Kids, trying to get to the Bahamas

This story came out a while back. Two kids from Florida went fishing. They tried to make it to the Bahamas. They went missing and months later their boat was found near Bermuda. Their life jackets were in the boat. A phone was even in the boat. The kids were not. They’ve been missing for a long time, too long to still be alive.

Their trip was ill-planned. It was a horrible idea. They paid the price for that under-estimation of the risks. With all of that being true, I still stand a little bit in awe of their spirit of adventure.

As a kid, growing up in a mountain town in a river canyon I had some adventures. I went off trails and played around in the forests, but all those adventured happened within a mile or two of my house. It never occurred to me to think bigger. There are a dozen places I could see from town that I always wondered “what is is like up there?” and I never, ever actually tried to get to any of them.

Maybe, if I had, I would have been attacked by a black bear or a mountain lion or I could have fallen off a cliff, broken a leg far from trails and roads and met the same fate as those two kids. There is a risk/reward calculation here that maybe kept me from seeking out those places, but there is also the “nothing risked, nothing gained” math.

I admire the spirit of those kids, even if the decisions, in the end, were deeply flawed, even fatally so.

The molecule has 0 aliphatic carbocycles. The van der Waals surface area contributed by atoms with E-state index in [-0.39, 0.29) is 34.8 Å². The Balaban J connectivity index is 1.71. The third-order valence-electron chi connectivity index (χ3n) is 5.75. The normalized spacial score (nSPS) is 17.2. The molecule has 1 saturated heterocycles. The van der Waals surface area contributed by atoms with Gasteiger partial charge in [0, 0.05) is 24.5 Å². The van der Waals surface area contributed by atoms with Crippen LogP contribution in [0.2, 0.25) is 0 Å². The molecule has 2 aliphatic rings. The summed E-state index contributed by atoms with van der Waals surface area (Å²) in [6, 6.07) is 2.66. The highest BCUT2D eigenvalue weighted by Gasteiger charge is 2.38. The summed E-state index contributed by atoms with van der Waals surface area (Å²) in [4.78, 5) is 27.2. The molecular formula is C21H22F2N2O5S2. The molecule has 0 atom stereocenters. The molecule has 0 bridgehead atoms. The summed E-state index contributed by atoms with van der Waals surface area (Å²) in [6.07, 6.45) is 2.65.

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  1. Dreams of adventure is admirable but someone failed to teach them the considerable training and equipment that is needed for adventures. I respectfully remember my scout leaders, friends and mountaineering guides that taught me to rock climb and mountaineering, and mentors for sailboating on the Chesapeake and Atlantic. I wade fish in very remote areas of the Appalachians and Rockies but have left a safety plan with responsible personals, bring a map and compass, first aid kit, fire starter, signal mirror, and a spot satellite messenger. I have some training in wilderness survival. Too bad the kids didn’t have the appropriate mentors. How old were they?

  2. I remember the story. That was a thoughtful reflection, thanks. You reminded me of some near misadventures of youthful kind. Sad, those kids.
    Skip Clement

  3. bonefishbjorn

    It was a wonderful idea and a horrible, horrible plan. They were teens, I think, early teens. They had mentors, just not the right ones. They had supervision, but not at the right level. Everything was just a bit off and all those issues and errors added up into disaster. So sad.

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